Apparently, UK Zionist lobbies are now putting some enormous pressure on every theatre that gives stage to Churchill’s play, demanding that their current most beloved Goyish play should be staged alongside it, regardless of its quality or lack thereof. I assume that since I myself play every night and each of my gigs are rallies for Palestine, it won’t be long before the same tribal lobbies will sponsor a Jazz act that would counter mine. They may even teach the lucky saxophonist to play my music back to front.
On the face of it, one thing is rather evident. Years ago, London’s prime stages were reserved for Zionist hasbara projects. The Palestinian cause would be celebrated in some alternative theatres, community centres and churches. This has been officially changed. Churchill’s play was performed at the Royal Court Theatre and successfully attracted the attention of the entire British media. Sterling’s Zionist pastiche is humiliatingly stuck in a tiny theatre in Hampstead. It is performed mainly to a Jewish audience. It would be right to claim that the Palestinian discourse is now successfully claiming the big stage while the Zionist seems to be trailing behind.
In the play Stirling keeps asking the Palestinian boy:
… Why we have no friends… “ask him to name one friend”.
But then at the final scene, the one that reflects on Gaza 2009, Sterling himself realises that the Palestinians now have very many friends:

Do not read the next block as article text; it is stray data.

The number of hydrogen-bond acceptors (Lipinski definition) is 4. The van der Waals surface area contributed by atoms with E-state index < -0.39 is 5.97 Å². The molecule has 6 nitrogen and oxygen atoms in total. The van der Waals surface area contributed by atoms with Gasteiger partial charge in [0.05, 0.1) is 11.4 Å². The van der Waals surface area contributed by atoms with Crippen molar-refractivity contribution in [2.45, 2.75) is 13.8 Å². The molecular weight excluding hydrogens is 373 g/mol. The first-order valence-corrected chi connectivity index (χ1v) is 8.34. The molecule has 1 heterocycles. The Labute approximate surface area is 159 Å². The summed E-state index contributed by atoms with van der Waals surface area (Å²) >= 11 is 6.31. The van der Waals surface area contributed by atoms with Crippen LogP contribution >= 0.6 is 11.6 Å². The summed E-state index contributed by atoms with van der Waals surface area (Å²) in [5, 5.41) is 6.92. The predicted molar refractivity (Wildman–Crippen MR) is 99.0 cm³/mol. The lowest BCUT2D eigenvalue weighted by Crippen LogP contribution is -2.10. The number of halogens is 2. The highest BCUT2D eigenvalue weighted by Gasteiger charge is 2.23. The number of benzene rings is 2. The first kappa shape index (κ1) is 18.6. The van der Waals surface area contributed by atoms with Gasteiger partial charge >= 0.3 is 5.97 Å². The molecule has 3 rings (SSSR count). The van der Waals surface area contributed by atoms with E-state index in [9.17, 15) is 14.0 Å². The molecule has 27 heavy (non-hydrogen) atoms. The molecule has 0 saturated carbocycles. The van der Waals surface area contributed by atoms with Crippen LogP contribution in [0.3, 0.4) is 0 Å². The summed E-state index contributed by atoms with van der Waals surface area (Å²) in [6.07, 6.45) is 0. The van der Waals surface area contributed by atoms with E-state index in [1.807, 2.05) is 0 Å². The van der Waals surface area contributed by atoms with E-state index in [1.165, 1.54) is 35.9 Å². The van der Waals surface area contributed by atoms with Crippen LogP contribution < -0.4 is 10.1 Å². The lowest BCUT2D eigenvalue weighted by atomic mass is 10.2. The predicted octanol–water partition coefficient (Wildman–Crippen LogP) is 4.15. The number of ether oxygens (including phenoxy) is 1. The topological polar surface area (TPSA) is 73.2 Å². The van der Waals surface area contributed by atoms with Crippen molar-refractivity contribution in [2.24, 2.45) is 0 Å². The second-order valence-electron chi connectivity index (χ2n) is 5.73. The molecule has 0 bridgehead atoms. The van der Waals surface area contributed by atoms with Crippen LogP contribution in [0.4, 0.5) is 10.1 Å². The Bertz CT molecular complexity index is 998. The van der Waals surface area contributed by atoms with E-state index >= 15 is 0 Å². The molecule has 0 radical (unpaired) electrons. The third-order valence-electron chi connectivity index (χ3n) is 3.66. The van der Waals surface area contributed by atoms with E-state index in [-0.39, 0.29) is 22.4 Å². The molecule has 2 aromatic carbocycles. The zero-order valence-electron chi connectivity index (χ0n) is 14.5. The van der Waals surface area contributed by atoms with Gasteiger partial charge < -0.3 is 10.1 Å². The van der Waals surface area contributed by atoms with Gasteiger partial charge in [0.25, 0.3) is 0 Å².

“Ask him if he knows about our friends
Ask him if he knows they have no friends
Ask him if he knows about our friends in Europe”
Clearly, Caryl Churchill and the Royal Court Theatre are just two of the very many Palestinian friends.
Stirling is not alone either, he has now at least seven Zionist bloggers who claim to be his friends. The notorious Israeli smear campaigner David Hirsh promotes him, the Ziocon cyber noticeboard Harry’s Place gives him space, another Jewish blog named OyVaGoy threatens to libidinally explode. With such good friends, Stirling will realise soon that by the time his Kosher associates finish assaulting every theatre in this country, he may have to consider a career change. Watching his play and seeing what Stirling is capable of, it is not exactly a big loss for British Theatre.
However, someone may want to remind Stirling that a brave historical scrutiny of the Jewish reality of the 20th century will reveal the devastating fact that the Zionist project never had real friends. Indeed, it had power, it has influence, it still has a lot of power. But power and friendship are remote categories.
In the play, the final words addressed to the child are there to leave the Jewish audience devastated.
“Ask him if Hitler had the wrong idea”
As if the Palestinians are motivated by racial hatred against Jews, as if they have ever been. Someone should explain to Mr Richard Stirling that as things stand, it is actually the Jewish state that practices racist laws against Palestinians and others. It is the Jewish state that locks millions of people behind barbed wire. It is the Jewish state that squashes neighbourhoods on its habitants. It is the Jewish state that follows Hitler’s doctrine systematically. They somehow must truly believe that the mustachio-ed man had the right idea.